Urban forests and trees are integral to ecosystems, human health, and quality of life in cities. With some 5.5 billion trees providing shade, improving air quality, and storing carbon in U.S. cities alone. But trees are not everywhere in every city, and some scholars have begun questioning if the distribution of urban trees and tree benefits is equitable and just. In this research project, we examine decision-making, management, and governance of urban forests and trees. We want to know who decides how to assess, value, prioritize, and protect trees in cities, and from where and what decision makers draw this information. This is important because recent research highlights disparities among urban residents' access to trees. It is also important because federal, state, and local governments increasingly promote trees for their economic and climate-mitigation potential and invest heavily in expanding and preserving urban forests. Our research will fill a gap in our understandings of whose values matter and what valuations get prioritized in the urban forest and tree planning process. Over summer 2024, our group will conduct interviews with urban and community forestry stakeholders across 28 cities in Utah, Oregon, Texas, and Ohio. Local actors will include urban foresters, tree board members, elected officials, active community members, arborists, and other tree professionals. Regional actors likely will include personnel and staff from the U.S. Forest Service, tree companies, the International Society of Arboriculture, as well as staff members from regional forestry non-profit organizations.
The student researcher will participate in data preparation, collection, and management. Working with me and a graduate student, the student will help to identify and contact potential interview respondents, assist with scheduling, and participate in semi-structured interviews. Most interviews will be conducted via zoom, though some interviews in Utah may be face-to-face. For interviews, we will first review and complete a 'consent to be interviewed' form and then we will record responses to multiple questions. I expect the student researcher to be an active participant in the interviews. Although urban forestry may be new to the student, there will be opportunities to ask questions related to other aspects of the project, including community participation, equity, digital technologies, human-environment interactions, and planning processes. After the interviews, the student will assist with transcribing audio files to text. We also will work together to prepare and analyze the interviews in MAXQDA, a qualitative and mixed-methods data analysis software program. This will entail learning how to categorize, code, and visualize the data. Because of the nature of this research, we will meet regularly to schedule and prepare for interviews, as well as work together to code and analyze the data. To conduct human subject research, the student will need to complete Human Subject Research Training through the Collaborative IRB Training Initiative (CITI). Throughout the duration of the project, the student will work closely with us to hone their skills in qualitative research methods, and to acquire grounding in interviewing, coding, and analyzing text.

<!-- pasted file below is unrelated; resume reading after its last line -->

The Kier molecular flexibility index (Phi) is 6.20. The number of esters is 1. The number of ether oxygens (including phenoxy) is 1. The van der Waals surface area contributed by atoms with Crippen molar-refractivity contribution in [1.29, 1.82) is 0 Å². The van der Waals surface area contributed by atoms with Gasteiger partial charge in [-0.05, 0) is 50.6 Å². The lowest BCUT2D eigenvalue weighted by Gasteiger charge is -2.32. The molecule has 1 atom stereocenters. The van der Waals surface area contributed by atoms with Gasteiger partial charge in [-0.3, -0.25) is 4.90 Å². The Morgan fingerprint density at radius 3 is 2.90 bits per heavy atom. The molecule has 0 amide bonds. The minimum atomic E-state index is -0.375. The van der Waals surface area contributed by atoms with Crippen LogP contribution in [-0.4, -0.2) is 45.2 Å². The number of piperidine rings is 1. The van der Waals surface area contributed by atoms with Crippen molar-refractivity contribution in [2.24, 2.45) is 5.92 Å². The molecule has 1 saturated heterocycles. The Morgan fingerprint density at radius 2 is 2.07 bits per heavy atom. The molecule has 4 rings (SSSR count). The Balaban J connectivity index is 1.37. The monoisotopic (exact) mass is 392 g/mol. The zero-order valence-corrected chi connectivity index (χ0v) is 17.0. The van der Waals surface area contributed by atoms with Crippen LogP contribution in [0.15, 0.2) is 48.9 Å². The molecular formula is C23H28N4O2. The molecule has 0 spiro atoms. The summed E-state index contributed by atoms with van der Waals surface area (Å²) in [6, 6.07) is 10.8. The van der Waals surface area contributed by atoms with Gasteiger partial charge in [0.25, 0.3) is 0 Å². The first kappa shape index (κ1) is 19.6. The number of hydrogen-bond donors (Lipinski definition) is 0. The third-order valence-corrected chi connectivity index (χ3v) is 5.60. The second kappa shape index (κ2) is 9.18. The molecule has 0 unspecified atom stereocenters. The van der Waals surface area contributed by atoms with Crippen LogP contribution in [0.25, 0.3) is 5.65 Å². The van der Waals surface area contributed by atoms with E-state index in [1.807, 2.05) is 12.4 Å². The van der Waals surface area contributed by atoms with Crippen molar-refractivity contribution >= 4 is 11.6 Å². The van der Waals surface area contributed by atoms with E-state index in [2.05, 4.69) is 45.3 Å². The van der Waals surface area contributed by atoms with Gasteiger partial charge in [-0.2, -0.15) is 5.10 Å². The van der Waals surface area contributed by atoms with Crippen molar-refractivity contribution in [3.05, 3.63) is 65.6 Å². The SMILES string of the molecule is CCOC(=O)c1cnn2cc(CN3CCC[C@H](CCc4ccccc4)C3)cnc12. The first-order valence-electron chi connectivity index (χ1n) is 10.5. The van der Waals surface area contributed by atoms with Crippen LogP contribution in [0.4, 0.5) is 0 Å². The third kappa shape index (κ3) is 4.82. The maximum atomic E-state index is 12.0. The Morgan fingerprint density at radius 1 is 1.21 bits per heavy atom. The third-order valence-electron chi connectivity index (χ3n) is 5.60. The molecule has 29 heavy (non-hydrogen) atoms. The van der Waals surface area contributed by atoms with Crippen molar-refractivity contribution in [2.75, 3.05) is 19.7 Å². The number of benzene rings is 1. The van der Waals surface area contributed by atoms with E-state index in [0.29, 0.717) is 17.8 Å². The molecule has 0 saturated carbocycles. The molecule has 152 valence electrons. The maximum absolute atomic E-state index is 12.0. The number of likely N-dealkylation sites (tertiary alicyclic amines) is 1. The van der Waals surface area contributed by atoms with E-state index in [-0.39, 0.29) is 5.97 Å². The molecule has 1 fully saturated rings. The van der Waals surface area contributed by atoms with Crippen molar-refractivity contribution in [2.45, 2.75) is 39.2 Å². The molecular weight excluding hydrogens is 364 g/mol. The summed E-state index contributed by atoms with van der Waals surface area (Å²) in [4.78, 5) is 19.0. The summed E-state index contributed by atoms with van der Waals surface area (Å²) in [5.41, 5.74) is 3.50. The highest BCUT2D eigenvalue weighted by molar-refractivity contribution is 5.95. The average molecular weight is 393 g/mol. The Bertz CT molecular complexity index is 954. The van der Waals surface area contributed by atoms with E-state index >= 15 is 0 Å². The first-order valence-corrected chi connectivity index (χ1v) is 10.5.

Student Learning Outcomes and Benefits
This research experience is ideal for a student interested in urban forests, environmental justice, planning, and qualitative research methods. Someone who intends to apply for graduate school in a social sciences field would benefit immensely from this experience. Other outcomes and benefits for the student include learning how to conduct semi-structured interviews, learning the importance of consent and ethics in human subject research, becoming experienced in preparing and analyzing interview transcript data, and acquiring the skills to work with a collaborative research team. The student would also work with me and the graduate student to develop and present a talk or poster on aspects of the research at an academic or university conference. Finally, I hope the student would also use this opportunity to begin to identify their own research interests, disciplinary path, and methodological preferences, which are critical for establishing a research and career trajectory.
Mentoring is a two-way street and I expect to learn from mentees in addition to providing mentorship. For collaborative research with students, I provide guidance, help to establish deadlines, provide feedback, and articulate goals. My door is always open. In return, I expect students to come prepared to meetings, ask productive questions, be flexible and innovative, be open to criticism, and follow through on commitments. This research is a team project involving the student researcher, myself, and a graduate student. I have learned that research teams are successful when everyone contributes, when all opinions and ideas carry equal weight, and when everyone is excited about what we're doing. This means we all work hard to meet our commitments, we read and prepare a lot, and we ask a lot questions, but we also smile, laugh, and share with one another. I like being on teams that make everyone feel included, appreciated, and important. Students I have worked with in the past have won poster and presentation awards at academic conferences, some received research funding, and many have gone on to successful graduate and professional careers. My mentoring doesn't end with the project, and I continue to encourage, support, and write recommendation letters for my students long after they graduate.